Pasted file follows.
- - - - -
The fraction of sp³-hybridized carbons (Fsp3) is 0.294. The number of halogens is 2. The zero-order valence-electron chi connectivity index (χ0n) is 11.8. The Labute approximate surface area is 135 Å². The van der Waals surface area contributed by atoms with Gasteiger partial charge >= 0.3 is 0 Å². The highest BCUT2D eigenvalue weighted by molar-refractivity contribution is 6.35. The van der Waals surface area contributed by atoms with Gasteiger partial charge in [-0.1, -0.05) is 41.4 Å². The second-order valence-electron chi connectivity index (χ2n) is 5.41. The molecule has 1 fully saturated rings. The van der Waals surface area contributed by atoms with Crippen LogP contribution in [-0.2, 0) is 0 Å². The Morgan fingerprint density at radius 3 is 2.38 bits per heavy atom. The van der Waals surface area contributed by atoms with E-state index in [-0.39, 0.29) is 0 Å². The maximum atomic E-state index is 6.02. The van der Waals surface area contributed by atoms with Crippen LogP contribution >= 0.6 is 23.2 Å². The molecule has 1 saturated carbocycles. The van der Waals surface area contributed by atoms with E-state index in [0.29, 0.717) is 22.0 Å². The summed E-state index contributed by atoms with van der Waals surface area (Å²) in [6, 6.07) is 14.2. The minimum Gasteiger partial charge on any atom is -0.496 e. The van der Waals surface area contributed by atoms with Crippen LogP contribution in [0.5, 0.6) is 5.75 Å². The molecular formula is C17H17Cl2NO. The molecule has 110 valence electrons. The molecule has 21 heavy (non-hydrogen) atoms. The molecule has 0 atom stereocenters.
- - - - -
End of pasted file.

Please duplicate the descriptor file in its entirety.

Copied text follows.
The fraction of sp³-hybridized carbons (Fsp3) is 0.294. The number of halogens is 2. The zero-order valence-electron chi connectivity index (χ0n) is 11.8. The Labute approximate surface area is 135 Å². The van der Waals surface area contributed by atoms with Gasteiger partial charge >= 0.3 is 0 Å². The highest BCUT2D eigenvalue weighted by molar-refractivity contribution is 6.35. The van der Waals surface area contributed by atoms with Gasteiger partial charge in [-0.1, -0.05) is 41.4 Å². The second-order valence-electron chi connectivity index (χ2n) is 5.41. The molecule has 1 fully saturated rings. The van der Waals surface area contributed by atoms with Crippen LogP contribution in [-0.2, 0) is 0 Å². The Morgan fingerprint density at radius 3 is 2.38 bits per heavy atom. The van der Waals surface area contributed by atoms with E-state index in [-0.39, 0.29) is 0 Å². The maximum atomic E-state index is 6.02. The van der Waals surface area contributed by atoms with Crippen LogP contribution >= 0.6 is 23.2 Å². The molecule has 1 saturated carbocycles. The van der Waals surface area contributed by atoms with E-state index in [0.29, 0.717) is 22.0 Å². The summed E-state index contributed by atoms with van der Waals surface area (Å²) in [6, 6.07) is 14.2. The minimum Gasteiger partial charge on any atom is -0.496 e. The van der Waals surface area contributed by atoms with Crippen LogP contribution in [0.5, 0.6) is 5.75 Å². The molecular formula is C17H17Cl2NO. The molecule has 110 valence electrons. The molecule has 21 heavy (non-hydrogen) atoms. The molecule has 0 atom stereocenters.